Art computing has settled on consumer hardware and software, the PC or iBook and Flash or Processing for the most part. Using consumer hardware and software may simply be like artists using gloss house paint to make work, the use of a convenient and referential medium. There’s nothing wrong with it. But it also fails to differentiate art computing from design computing and consumer computing. I think that in addition to appropriating consumer hardware art computing should pursue the kind of access to non-consumer systems that were the hallmark of early computer art. I do not mean GPS systems, wearable computing or any other gadget fetishry. I mean technology that expands the artist’s means of pure computation, of running an interesting algorithm for interesting output. Such as beowulf clusters, massively parallel systems, neural and biological systems, and even early quantum systems and their simulations.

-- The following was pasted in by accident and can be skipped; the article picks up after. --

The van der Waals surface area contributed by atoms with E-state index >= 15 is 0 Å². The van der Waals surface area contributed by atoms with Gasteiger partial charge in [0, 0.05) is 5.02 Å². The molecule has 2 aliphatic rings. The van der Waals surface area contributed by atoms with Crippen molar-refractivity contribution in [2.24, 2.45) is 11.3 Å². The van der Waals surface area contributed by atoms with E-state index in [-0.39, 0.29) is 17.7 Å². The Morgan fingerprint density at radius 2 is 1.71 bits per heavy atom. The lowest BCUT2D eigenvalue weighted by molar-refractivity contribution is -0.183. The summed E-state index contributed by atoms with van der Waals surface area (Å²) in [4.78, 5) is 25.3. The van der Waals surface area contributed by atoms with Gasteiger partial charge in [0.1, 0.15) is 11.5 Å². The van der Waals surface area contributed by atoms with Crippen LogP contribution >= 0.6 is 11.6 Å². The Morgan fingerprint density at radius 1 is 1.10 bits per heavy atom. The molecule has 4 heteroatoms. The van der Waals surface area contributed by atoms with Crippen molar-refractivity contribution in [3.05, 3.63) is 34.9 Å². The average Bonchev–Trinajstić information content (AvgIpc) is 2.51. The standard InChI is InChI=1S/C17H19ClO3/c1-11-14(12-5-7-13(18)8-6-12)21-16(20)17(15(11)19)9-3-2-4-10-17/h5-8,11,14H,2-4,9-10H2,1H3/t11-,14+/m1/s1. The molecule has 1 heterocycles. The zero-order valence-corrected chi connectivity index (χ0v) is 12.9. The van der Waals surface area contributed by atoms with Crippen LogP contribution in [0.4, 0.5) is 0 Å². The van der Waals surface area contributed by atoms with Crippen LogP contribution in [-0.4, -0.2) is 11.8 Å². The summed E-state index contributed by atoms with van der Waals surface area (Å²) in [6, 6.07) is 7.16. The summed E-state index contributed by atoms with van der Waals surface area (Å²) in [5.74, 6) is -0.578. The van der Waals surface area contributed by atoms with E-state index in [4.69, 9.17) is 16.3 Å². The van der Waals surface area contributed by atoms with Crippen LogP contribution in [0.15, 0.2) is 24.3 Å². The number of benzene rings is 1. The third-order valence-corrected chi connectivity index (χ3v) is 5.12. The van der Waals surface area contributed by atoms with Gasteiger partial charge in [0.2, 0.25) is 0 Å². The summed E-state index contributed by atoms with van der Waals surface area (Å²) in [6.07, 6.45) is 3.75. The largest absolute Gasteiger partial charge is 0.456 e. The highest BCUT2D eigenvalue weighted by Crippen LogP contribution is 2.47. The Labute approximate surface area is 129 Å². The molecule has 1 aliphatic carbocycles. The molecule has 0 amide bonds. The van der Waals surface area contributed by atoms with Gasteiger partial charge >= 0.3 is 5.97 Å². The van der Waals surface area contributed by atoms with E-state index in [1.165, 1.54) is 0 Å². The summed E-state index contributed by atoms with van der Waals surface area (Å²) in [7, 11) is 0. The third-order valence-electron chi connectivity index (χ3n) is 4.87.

I am not arguing for techno-snobbery or the fetishism of raw computing power. I am arguing for an art computing that continues to differentiate itself by engagement with the possibilities of advances in pure computation.
On that note:
The Transterpreter an open source Occam system (paralellism).
libquantum a library that simulates a quantum computer.